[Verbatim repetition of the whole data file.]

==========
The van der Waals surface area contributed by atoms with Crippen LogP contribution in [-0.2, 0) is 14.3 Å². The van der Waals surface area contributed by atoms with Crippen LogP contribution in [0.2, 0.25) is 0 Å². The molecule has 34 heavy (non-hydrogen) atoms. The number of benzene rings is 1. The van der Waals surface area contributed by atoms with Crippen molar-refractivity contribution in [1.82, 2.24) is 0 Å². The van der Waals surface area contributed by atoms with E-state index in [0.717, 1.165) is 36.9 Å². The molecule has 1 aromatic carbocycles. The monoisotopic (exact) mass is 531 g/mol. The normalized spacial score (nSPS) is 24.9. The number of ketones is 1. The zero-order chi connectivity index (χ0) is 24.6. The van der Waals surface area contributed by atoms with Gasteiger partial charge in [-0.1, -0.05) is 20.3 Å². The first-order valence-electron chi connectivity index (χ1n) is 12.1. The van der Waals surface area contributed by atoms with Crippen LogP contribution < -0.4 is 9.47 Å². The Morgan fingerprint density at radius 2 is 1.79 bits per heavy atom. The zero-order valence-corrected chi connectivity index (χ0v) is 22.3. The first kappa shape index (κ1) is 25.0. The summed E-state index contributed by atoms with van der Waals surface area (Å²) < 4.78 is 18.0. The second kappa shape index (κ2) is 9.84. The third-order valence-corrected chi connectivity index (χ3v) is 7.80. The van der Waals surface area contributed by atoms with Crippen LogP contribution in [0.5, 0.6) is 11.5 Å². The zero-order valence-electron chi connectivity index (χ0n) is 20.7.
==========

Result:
The van der Waals surface area contributed by atoms with Crippen LogP contribution in [-0.2, 0) is 14.3 Å². The van der Waals surface area contributed by atoms with Crippen LogP contribution in [0.2, 0.25) is 0 Å². The molecule has 34 heavy (non-hydrogen) atoms. The number of benzene rings is 1. The van der Waals surface area contributed by atoms with Crippen molar-refractivity contribution in [1.82, 2.24) is 0 Å². The van der Waals surface area contributed by atoms with E-state index in [0.717, 1.165) is 36.9 Å². The molecule has 1 aromatic carbocycles. The monoisotopic (exact) mass is 531 g/mol. The normalized spacial score (nSPS) is 24.9. The number of ketones is 1. The zero-order chi connectivity index (χ0) is 24.6. The van der Waals surface area contributed by atoms with Gasteiger partial charge in [-0.1, -0.05) is 20.3 Å². The first-order valence-electron chi connectivity index (χ1n) is 12.1. The van der Waals surface area contributed by atoms with Crippen LogP contribution < -0.4 is 9.47 Å². The Morgan fingerprint density at radius 2 is 1.79 bits per heavy atom. The zero-order valence-corrected chi connectivity index (χ0v) is 22.3. The first kappa shape index (κ1) is 25.0. The summed E-state index contributed by atoms with van der Waals surface area (Å²) < 4.78 is 18.0. The second kappa shape index (κ2) is 9.84. The third-order valence-corrected chi connectivity index (χ3v) is 7.80. The van der Waals surface area contributed by atoms with Crippen LogP contribution in [0.5, 0.6) is 11.5 Å². The zero-order valence-electron chi connectivity index (χ0n) is 20.7.